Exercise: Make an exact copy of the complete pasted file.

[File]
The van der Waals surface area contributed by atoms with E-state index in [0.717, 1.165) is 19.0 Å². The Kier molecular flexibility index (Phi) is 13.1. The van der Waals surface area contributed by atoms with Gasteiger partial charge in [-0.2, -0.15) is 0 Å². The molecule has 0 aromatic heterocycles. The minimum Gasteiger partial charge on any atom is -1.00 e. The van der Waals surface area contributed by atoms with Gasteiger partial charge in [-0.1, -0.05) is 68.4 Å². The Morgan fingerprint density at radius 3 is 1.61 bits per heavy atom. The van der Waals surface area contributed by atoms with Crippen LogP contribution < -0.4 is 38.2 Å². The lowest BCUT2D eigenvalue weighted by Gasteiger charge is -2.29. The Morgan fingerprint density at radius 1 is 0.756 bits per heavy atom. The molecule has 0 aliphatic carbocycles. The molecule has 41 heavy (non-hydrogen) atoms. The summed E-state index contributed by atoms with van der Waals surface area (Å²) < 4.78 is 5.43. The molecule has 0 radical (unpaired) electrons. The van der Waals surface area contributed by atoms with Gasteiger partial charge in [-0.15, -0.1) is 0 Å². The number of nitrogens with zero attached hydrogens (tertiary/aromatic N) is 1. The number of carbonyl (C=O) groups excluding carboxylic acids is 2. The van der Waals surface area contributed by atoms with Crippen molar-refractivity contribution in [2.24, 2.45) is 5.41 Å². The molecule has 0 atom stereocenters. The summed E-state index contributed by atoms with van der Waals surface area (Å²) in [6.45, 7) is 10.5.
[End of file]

The van der Waals surface area contributed by atoms with E-state index in [0.717, 1.165) is 19.0 Å². The Kier molecular flexibility index (Phi) is 13.1. The van der Waals surface area contributed by atoms with Gasteiger partial charge in [-0.2, -0.15) is 0 Å². The molecule has 0 aromatic heterocycles. The minimum Gasteiger partial charge on any atom is -1.00 e. The van der Waals surface area contributed by atoms with Gasteiger partial charge in [-0.1, -0.05) is 68.4 Å². The Morgan fingerprint density at radius 3 is 1.61 bits per heavy atom. The van der Waals surface area contributed by atoms with Crippen LogP contribution < -0.4 is 38.2 Å². The lowest BCUT2D eigenvalue weighted by Gasteiger charge is -2.29. The Morgan fingerprint density at radius 1 is 0.756 bits per heavy atom. The molecule has 0 aliphatic carbocycles. The molecule has 41 heavy (non-hydrogen) atoms. The summed E-state index contributed by atoms with van der Waals surface area (Å²) < 4.78 is 5.43. The molecule has 0 radical (unpaired) electrons. The van der Waals surface area contributed by atoms with Gasteiger partial charge in [-0.15, -0.1) is 0 Å². The number of nitrogens with zero attached hydrogens (tertiary/aromatic N) is 1. The number of carbonyl (C=O) groups excluding carboxylic acids is 2. The van der Waals surface area contributed by atoms with Crippen molar-refractivity contribution in [2.24, 2.45) is 5.41 Å². The molecule has 0 atom stereocenters. The summed E-state index contributed by atoms with van der Waals surface area (Å²) in [6.45, 7) is 10.5.